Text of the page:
Romans 11:2

Romans 11:2

God hath not cast away his people which he foreknew
The apostle goes on with his answer to the objection, by distinguishing and explaining who he meant by the people God had not cast away, namely, which were "foreknown" by him; for all mankind are in a sense his people, being made, maintained, and supported in their beings by him, yet they are not all foreknown; for were they, they would be all predestinated, called, conformed to the image of Christ, justified and glorified; but some of them will be cast away, being bad and wicked, and will be sent into everlasting punishment: and though the people of the Jews in general were the people of God, being in a sense chose, known, and distinguished by him from the rest of the world, yet they were not all a "foreknown" people, in the sense the apostle uses the word; wherefore a great number of them were cast away, of which afterwards the apostle speaks largely in this chapter: but then there were a people among them, that were the people of God in a more special sense; they were chosen by him from everlasting to be his people; they were taken into the covenant of his grace as such; they were given to Christ as his people, and were redeemed and saved by him on that account; and were, or were to be called, with an holy calling, when they are openly declared to be the people of God, whom he foreknew: he not merely knew them before, by his general prescience and foreknowledge, which extends to all persons and things; or foresaw their faith, holiness, and good works, and so chose them for himself; for faith, holiness, and good works, are fruits and effects of electing grace; but he so knew them before, even from all eternity, as that he approved of them, liked them, loved them, and took delight and complacency in them: now these his people he never did, nor never will cast away. Their numbers may be but very small in some periods of time, yet none of them are cast away; God may not immediately arise to their help and assistance in time of distress, or so soon as they desire and expect; he may withdraw his presence, hide himself, and stand at a distance from them; he may afflict them in a fatherly way, when they may think he has cast them off, or cast them away; whereas he never casts any of them away, nor out of his heart's love, nor out of his sight, nor out of the covenant of his grace, nor out of the hands of his Son, nor out of his family, or so as that any of them shall perish eternally; so far from it, that he takes the utmost delight in them, grants them the greatest nearness to himself, bears the strongest affection for them, and takes the most diligent care of them; whoever casts them out of their affection and company, he will not; the reasons are, because his love to them is unchangeable, his purpose concerning their salvation stands firm and sure, his word and oath are unalterable, his gifts and calling are without repentance; and they are his jewels, portion, and inheritance; they are as the apple of his eye, and continually held by his right hand. The apostle next replies to this objection, by putting them in mind of the case and state of the church of God, in the times of Elijah; and what judgment that prophet formed of it, and in which he appeared to be mistaken:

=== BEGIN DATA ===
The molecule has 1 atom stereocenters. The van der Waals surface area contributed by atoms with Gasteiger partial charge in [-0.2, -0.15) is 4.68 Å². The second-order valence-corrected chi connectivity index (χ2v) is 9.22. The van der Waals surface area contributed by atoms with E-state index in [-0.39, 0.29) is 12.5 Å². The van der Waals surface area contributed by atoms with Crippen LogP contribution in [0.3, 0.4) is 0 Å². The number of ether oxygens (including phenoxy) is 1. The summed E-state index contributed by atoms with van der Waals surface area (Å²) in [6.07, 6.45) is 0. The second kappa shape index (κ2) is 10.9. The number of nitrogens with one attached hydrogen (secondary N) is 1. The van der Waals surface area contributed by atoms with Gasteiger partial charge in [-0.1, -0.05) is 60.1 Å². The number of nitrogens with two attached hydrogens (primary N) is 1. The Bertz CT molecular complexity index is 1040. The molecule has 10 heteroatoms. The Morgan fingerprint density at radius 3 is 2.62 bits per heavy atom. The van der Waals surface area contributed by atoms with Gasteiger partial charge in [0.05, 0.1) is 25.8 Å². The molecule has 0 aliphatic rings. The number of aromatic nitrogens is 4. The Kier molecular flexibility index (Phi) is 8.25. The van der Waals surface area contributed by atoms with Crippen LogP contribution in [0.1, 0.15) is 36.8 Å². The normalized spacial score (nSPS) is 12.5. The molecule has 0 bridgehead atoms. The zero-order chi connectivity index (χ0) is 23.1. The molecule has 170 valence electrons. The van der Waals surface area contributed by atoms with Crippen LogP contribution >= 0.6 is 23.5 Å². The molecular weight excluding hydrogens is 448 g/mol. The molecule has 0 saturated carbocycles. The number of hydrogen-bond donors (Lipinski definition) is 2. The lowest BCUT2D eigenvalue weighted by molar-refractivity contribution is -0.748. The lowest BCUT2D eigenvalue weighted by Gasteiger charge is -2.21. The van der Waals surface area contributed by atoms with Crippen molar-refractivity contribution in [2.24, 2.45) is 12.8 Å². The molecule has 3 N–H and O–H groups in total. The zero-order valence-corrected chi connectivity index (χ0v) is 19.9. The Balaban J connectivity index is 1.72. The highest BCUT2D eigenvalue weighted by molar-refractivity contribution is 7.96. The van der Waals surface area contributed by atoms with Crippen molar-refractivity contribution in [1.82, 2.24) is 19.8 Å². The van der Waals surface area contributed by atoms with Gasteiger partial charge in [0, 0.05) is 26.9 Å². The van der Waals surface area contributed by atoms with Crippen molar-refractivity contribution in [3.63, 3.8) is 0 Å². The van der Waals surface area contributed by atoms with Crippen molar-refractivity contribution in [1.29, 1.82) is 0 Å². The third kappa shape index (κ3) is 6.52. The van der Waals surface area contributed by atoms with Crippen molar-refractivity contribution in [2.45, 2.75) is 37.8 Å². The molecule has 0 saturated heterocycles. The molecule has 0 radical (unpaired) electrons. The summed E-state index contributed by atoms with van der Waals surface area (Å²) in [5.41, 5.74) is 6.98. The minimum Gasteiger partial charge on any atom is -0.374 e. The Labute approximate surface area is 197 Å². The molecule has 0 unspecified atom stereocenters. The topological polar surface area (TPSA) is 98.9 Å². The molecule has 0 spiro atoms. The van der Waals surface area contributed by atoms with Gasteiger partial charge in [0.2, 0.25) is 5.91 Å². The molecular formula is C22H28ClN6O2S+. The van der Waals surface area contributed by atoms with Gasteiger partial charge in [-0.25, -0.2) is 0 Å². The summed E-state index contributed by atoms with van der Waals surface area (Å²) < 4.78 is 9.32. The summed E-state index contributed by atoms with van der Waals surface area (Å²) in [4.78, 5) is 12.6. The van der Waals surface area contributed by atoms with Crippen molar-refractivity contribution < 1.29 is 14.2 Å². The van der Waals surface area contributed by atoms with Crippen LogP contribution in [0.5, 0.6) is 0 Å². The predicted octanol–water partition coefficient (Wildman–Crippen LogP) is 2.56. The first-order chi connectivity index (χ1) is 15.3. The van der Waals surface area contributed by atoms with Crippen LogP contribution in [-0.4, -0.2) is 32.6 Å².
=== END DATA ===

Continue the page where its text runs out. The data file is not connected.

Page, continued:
wot ye not what the Scripture saith of Elias?
do ye not know? ye cannot be ignorant who have, and read the Scripture, what it says of Elias, or "in Elias"; that is, as the Arabic version renders it, "in the history of Elias"; in the account it gives of his life and times:

how he maketh intercession to God against Israel, saying:
that is, how he spoke to God in prayer concerning Israel; and instead of praying for them, as the prophets were wont to do, he was obliged to bring a complaint against them for their idolatry, contempt of the worship of God, and violent persecution of his true followers. The apostle chose to mention this instance because there was some likeness between his case and Elijah's; and the state of the people of Israel at the then present time, and as in the times of Elijah; for as the Jews in his time killed and persecuted the prophets of the Lord, so in the present time they had killed the Lord Jesus Christ, and persecuted his apostles; and as Elijah, though one of their own prophets, was obliged to make intercession against them, so the apostle, though one of their own countrymen, could not but speak against them, and of their just rejection by God: and this he observes, to soften their resentments against him, when so great a prophet had done so before him: and this the Jews themselves own {p}, for they say that Elijah (larvy le ayyrwgyjq rbdm) , "brought an accusation against Israel": and it is observed by another F17 that

``coals are said of Isaiah and Elijah, because they delivered an accusation against Israel: one called them a people of unclean lips, and the other said, for they have forsaken thy covenant:''

which is the apostle's sense.


FOOTNOTES:

F16 Laniado in 1 Kings xix. 14.
F17 Jarchi in Isa. vi. 6.
Do Not Sell My Info (CA only)